qtiekiki

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I take it back that I don''t know anyone with a delayed vaccination schedule. SIL has our nephew get two shots at a time, so he was getting two shots every month from 2 months to 6 months. I am not sure what her plan for the 12 months shots are. Her reason has nothing to do with autism, but she thinks it lessens the chance of a fever.

Janine
Seems like most moms come up with their own schedule. I would suggest talking to pedi if he is supportive, then u can come up with a schedule together. I know some offices are not supportive.
 

MichelleCarmen

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Okay, I deleted my longer post mostly because I bet I'll be one of very few who have postponed vaccinations and my kids are 6 & 8 and we're still waiting a few more years. I could spend hours debating this here, but don't have the time this week due to moving. I don't want to go round and round on the issue.
 

Diamond*Dana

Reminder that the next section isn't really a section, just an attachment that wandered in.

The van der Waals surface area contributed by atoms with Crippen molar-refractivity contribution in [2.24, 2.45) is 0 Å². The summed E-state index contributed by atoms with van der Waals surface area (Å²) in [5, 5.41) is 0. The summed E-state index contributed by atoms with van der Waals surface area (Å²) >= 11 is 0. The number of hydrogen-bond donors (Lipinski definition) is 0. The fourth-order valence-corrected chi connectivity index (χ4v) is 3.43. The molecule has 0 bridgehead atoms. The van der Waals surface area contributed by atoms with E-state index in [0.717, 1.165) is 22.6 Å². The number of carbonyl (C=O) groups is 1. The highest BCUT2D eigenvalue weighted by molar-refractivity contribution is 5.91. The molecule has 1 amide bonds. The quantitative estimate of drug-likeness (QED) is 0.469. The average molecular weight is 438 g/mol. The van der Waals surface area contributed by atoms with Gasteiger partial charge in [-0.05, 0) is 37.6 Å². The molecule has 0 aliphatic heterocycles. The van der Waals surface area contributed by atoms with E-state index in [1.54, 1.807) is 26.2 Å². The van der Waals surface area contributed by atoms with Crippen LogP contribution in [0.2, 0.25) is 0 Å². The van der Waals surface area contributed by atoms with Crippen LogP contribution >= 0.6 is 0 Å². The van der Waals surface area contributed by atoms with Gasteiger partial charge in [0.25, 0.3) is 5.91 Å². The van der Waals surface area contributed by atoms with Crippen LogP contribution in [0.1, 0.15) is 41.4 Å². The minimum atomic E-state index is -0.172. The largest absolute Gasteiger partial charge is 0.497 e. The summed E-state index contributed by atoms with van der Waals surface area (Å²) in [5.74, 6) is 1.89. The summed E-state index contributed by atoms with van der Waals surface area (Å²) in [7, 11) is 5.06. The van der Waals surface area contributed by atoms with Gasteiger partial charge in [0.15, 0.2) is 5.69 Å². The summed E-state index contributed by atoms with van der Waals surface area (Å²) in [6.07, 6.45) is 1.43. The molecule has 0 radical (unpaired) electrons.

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I agree Neatfreak.
I am a nurse and have studied the different diseases and the immunizations. All three of our kids have been vaccinated and they do get the flu shot every year. My 6 year old has infection induced asthma and getting the flu (even a cold) is no picnic for him.
 

curlygirl

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Ditto everything neatfreak said!


We've never declined or spaced out the vaccinations with either child. I figure it's easier to get them over with at once rather than making multiple trips to the pedi's office--I fear that they will associate the doctor's office with the place that they get shots and it will be baaaaaad! I've been lucky so far that my children haven't had any adverse effects from the vaccines and have found that a little preventive baby Tylenol before going to the doctor may have helped.